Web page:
HC Deb 05 July 1939 vol 349 cc1323-8W
Mr. Silkin

asked the Minister of Transport whether he is aware that, upon the applications of the main line railway companies and the London Passenger Transport Board for orders authorising an increase in the fares, the Railway Rates Tribunal, on 26th May, issued a judgment to the effect that the financial obligations of the companies and the board are more important than the public interest, that the inadequacy of services or facilities was not a ground for refusing the applications, and that hardship caused to the travelling public was not a matter which they could take into consideration; and whether he will take immediate action to protect the needs of the travelling public as a prime consideration?

Captain Wallace

I am aware of the judgment to which the hon. Member refers but I cannot accept the construction he puts upon it.

As regards the last part of the question, following is a copy of the letter which I sent yesterday to a Deputation which I received on the 15th June.

Ministry of Transport.

4th July, 1939



I am directed by the Minister of Transport to refer to the representations made to him on the above matter by the deputation which he received on Thursday, 15th June, at the request of a public meeting convened on Thursday, 8th June, by the Federation of Ratepayers and Kindred Associations of Surrey.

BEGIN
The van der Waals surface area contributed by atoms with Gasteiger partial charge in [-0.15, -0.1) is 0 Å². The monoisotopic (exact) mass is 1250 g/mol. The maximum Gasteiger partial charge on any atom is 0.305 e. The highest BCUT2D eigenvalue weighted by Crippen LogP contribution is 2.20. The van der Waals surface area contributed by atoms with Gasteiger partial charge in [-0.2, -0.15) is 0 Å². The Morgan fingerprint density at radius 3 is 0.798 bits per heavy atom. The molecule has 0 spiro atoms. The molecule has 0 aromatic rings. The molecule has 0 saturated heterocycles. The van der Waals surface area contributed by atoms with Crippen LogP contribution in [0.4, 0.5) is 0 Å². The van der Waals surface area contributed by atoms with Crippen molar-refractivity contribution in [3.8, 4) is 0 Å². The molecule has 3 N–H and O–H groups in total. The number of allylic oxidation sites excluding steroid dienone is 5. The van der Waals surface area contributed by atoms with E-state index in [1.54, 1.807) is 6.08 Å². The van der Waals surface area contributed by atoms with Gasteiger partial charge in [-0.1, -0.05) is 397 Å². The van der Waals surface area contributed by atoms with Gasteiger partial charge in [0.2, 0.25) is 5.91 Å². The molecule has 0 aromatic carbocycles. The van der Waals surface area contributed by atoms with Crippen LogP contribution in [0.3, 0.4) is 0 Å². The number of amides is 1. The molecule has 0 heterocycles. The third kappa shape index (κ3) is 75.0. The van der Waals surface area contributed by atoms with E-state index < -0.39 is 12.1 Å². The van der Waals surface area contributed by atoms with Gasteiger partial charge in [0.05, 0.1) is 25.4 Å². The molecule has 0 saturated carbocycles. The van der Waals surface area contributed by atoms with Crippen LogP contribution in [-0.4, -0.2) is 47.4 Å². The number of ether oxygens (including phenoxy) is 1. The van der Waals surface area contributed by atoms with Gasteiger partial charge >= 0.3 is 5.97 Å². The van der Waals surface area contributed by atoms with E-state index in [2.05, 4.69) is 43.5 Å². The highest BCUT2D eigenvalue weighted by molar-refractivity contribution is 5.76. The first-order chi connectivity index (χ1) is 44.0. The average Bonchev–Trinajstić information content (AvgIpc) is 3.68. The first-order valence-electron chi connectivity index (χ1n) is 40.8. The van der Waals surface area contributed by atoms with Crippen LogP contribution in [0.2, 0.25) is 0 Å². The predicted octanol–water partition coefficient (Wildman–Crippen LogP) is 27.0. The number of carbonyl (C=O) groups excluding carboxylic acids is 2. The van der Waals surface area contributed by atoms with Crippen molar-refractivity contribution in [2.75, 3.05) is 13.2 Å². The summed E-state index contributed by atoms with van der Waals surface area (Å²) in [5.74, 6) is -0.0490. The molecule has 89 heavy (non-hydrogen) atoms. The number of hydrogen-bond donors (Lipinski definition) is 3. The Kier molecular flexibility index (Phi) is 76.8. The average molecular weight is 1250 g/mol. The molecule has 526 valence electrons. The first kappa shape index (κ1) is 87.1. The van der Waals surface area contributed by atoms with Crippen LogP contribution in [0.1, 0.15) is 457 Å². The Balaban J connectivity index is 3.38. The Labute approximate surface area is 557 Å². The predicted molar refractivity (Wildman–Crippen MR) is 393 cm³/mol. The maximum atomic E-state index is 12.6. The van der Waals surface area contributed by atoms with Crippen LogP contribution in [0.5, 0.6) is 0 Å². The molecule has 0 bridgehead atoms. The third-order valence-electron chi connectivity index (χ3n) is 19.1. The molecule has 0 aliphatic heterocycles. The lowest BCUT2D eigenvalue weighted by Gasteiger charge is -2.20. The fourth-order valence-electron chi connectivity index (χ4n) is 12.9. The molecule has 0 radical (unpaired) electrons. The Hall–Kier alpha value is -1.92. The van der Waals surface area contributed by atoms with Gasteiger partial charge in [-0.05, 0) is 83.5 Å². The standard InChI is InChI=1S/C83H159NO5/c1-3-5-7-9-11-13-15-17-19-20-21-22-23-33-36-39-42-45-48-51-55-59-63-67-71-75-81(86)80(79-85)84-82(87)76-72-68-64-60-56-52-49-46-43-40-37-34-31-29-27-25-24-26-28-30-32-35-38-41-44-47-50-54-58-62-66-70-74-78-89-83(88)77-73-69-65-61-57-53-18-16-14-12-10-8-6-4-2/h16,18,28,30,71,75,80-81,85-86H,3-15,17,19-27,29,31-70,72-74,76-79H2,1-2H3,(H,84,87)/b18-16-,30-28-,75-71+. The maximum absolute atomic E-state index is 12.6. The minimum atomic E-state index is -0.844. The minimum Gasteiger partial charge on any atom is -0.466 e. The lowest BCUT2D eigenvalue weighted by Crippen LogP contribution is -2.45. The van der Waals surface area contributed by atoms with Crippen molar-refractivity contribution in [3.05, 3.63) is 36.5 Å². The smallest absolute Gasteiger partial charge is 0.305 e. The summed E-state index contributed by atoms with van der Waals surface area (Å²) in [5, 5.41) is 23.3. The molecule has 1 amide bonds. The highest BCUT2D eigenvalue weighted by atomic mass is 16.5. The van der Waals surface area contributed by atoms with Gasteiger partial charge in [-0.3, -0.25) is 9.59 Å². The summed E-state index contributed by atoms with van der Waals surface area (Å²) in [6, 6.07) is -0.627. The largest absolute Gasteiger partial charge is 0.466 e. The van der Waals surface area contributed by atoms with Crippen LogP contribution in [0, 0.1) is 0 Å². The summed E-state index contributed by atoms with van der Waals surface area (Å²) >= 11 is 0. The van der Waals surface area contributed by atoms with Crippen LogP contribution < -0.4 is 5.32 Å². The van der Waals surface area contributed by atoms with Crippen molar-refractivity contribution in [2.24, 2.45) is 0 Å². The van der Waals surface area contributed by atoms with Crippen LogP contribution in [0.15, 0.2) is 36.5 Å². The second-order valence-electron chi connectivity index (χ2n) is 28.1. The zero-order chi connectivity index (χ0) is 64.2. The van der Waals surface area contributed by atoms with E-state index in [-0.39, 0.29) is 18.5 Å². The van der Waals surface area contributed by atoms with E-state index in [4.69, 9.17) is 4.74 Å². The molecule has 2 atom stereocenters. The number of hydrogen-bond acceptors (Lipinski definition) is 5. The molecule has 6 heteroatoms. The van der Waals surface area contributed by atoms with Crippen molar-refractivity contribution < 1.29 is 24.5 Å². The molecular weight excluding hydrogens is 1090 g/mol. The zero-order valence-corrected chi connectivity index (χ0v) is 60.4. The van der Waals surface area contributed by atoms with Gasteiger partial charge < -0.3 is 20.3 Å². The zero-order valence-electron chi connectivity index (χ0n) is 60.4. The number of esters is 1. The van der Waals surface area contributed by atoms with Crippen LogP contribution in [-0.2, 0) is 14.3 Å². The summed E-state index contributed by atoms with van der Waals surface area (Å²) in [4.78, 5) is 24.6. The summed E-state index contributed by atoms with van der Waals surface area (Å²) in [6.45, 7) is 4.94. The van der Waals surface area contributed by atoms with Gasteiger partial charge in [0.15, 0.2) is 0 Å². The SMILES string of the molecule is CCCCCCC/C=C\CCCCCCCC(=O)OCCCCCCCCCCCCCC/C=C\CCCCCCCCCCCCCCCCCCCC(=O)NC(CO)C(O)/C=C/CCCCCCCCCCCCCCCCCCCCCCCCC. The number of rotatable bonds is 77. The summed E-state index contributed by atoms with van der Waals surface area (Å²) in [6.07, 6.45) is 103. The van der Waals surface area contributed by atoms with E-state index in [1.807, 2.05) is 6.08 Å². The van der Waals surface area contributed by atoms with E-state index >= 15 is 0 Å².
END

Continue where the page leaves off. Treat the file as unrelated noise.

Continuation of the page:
It was explained to the deputation and accepted by them that the Minister had no power to postpone the operation of the increases which came into force on Sunday, 11th June, and that no good purpose would have been served by his meeting there on the preceding Friday or Saturday, as originally requested, even if he had been able to do so.

2. The deputation laid before the Minister two main proposals:

  1. (i)a public inquiry into the financial structure and operation of the London Passenger Transport Board, and
  2. (ii)a revision of the constitution and terms of reference of the Railway Rates Tribunal, when considering passenger fares in the London Passenger Transport Area.

3. In support of the first proposal the deputation contended that the holders of the board's "C" stock were in an unduly favourable position and that the settlement made in 1933 should be revised accordingly. Alternatively, it was suggested by one member of the deputation that the payment of the standard rate on the "C" stock was not mandatory arid that it was unnecessary, therefore, to increase fares for that purpose.

It was also alleged that the board had built up an unnecessarily large reserve for the purposes of maintenance and renewal with a consequent reduction in the amount available for payment of dividend on the "C" stock. In this connection the deputation contended that the board had interpreted the same words in two different ways when providing: